You can choose which depth you want to go to depending on your specific project. The Jonard is obviously a specialty tool and is not meant for anything other than fiberglass cable, which means that it won’t work for AWG or Romax.
The Jonard has had a few customers complain that they needed to adjust their screws set into the stripper before everything worked properly. This extra step is frustrating, and for someone who’s less experienced, might lead to the tool not working. Other than this, however, the Jonard is highly reviewed, with many people pleased with their purchase.
Ideal Industries Kinetic Reflex Wire Stripper – Good for righties and lefties
This Ideal stripper is good for solid wire from 10 – 18 AWG, and stranded wire from 12 – 20 AWG. The Ideal has a nose that can be used to twist wires as well as hold them, and the mechanism locks for added security.
The Ideal also contains a pair of bolt cutters as well. The handle has a Santoprene coating and added texture for more traction when you’re using the tool, and the extra gap for your fingers and thumb to rest gives you more control over the process.
It’s also something that works well for both righties and lefties, something to think about if you have the less popular dominant hand.
The Ideal is well reviewed, with customers enjoying the insulation and the shorter length of the tool, which grants more leverage. T-Stripper does not have an auto-stop, which is a failure for some people since you’ll have to guesstimate a little bit on the final length.
Hardin WS-1270 Manual Cable and Wire Stripper – Large gauge stripper
The WS-1270 is a countertop or workbench mounted model. It needs to be on a flat surface to work, but it will strip almost any shaped wire or cable.
The wires can be anywhere from 24 AWG to 7/8 of an inch, and the stripper also works on Romex wires as well. The blade itself is adjustable as well, as it’s independent of the mechanism. This means that it should be able to work on many different sizes and shapes of wire.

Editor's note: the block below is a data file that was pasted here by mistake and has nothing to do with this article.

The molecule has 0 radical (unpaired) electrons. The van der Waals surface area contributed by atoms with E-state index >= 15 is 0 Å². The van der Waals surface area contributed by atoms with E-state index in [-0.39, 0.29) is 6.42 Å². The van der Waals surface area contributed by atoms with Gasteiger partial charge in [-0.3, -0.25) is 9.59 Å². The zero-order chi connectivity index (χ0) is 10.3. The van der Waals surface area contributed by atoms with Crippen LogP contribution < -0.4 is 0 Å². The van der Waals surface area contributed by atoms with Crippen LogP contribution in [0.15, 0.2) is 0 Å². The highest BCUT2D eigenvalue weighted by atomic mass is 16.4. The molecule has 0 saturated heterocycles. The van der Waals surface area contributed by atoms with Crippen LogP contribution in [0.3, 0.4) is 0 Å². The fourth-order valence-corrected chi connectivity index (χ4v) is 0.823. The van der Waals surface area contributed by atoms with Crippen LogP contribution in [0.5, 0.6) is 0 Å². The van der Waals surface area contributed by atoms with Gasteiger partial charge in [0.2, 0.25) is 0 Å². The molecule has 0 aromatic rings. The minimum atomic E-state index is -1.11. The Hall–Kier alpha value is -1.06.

In theory, the WS-1270 should work by placing the wire between two rollers. The blade then comes down as far as you need it to, and you pull the wires through the rest of the machine to strip the insulation off.
The WS-1270 is a good idea in theory, but it has several people who say that theirs came badly machined or assembled. Others say that the wheels on the side that are supposed to guide the wire are difficult to keep straight and that the entire set up itself is crooked.
Best Wire Strippers (Automatic and Manual) – Buyer’s Guide
Now we will take a look at the overall components you should consider before you purchase a pair of wire strippers. Each list will have the quality you might find important, with the strippers on our list that meet those criteria.
Easy on the Hands/Ergonomic
Also, doubles as a crimper or cutter
Performs well on larger wires
Performs well on smaller wires
Allows for one-handed or one step operation
The basic idea of a wire stripper is something that hasn’t changed over the years, but as machining gets more precise and customer’s needs become more and more versatile, more than one style is beginning to rise to prominence.
The auto-adjusting tool is great for DIYers or home hobbyists but might become frustrating for seasoned craftsman or contractors. Thankfully, there are still plenty of traditional best wire strippers in the market.
Becoming more prominent is the one-handed, or one-step stripper, which makes the process easier for people in odd positions, or trying to do more than one thing at once. This idea is becoming more and more popular with professional electricians and people who use the tool daily.
Along with one-handed operation, ergonomic handles and tools that take more advantage of leverage are becoming more popular, as workers try to find tools that take some of the day to day strain off of their hands.
This means the plier’s shape is rising to prominence, as well as the catapult variance; though some still prefer the more “old-fashioned” staple shape that allows you to grip with one hand and pull with the other.
Multitools have always been popular, and the idea of having a wire crimper or cutter in the base is just as appealing these days, and no doubt will be more so in the future. Wire cutters seem to be more common currently, but crimpers are becoming more prominent as well, as DIYers and do-it-all craftsman who love their multitools take more prominence in the market.